Joel Oliphint

Good stuff in here. I wrote about Yo La Tengo and Kurt Vile.

Has the vinyl resurgence reached its peak? Joel Oliphint finds out in our latest feature story, “Wax and Wane”.

My new #longread

Some thoughts on why we won't be playing Fashion Meets Music Festival in Columbus


Long ago, when the earth was big and new, people sailed the oceans in large ships. In those days, most sailors could not read.

They mounted elaborately carved, over-sized figures right on the front of the ship. Dragons, eagles, horses with bulging eyes, that kind of thing.

These creatures didn’t…

You Gotta Heal: Strand of Oaks Faces Down His Demons

I spent some time with Strand of Oaks in Philly recently. Here’s the resulting profile.

The Ubiquity of Upworthy, or, You’re Better Than This, Print, or, Your Highest Calling as a Journalist is not to Make People Cry.

"I Killed A Man": What Happens When A Homicide Confession Goes Viral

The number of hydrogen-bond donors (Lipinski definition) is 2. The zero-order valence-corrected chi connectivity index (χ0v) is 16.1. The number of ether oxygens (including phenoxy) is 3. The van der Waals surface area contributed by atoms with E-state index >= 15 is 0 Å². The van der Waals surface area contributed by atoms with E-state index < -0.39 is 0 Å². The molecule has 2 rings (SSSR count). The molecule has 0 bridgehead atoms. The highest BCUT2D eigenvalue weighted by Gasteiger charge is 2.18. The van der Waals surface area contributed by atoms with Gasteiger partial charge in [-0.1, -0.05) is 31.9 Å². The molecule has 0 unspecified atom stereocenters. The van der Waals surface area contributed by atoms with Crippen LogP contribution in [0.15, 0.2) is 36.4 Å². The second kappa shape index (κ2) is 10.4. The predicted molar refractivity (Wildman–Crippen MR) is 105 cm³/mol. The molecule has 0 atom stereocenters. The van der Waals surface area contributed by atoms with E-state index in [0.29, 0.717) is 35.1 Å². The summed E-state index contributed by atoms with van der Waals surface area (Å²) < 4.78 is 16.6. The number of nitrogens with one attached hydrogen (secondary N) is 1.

After about six months of reporting and writing, here’s my #longread about Matthew Cordle’s “I killed a man” video and what happens when contrition goes viral. Some weekend reading, perhaps?

The Interpreters

A couple recent reviews

Damien Jurado’s Brothers and Sisters of the Eternal Son

D. Charles Speer and the Helix’s Doubled Exposure

My Year in Music: Joel Oliphint

Top ten albums & tracks, musical highlights, etc. from 2013.

Tompkins Square is releasing a new 4-CD comp on Dec. 10 called “I Heard the Angels Singing: Electrifying Black Gospel from the Nashboro Label, 1951-1983.” This track is by a group called the Brooklyn All-Stars, recorded around 1970, and it’s devastatingly good.

I love the tinny, down-stroked electric guitar thwacks. I love the backup singers. But mostly I love the existential weight of the lyrics juxtaposed with an unheralded soul singer blessed with a range and tone that rivals Sam Cooke. The guy is shaking his fist at God for taking his parents while also admitting he can’t do anything about it: “You took my father; you came back and got my mother… And all I could do was just stand there on the banks of Jordan, tears in my eyes.” The guy is so distraught he wishes the Almighty would just go on and take him, too: “Listen Lord, I’ve got my ticket; please Jesus, don’t leave me down here.”

Forget the emo revival. This is some real emotion. Give it a listen and see if you don’t hear/feel/see those ships go sailing by.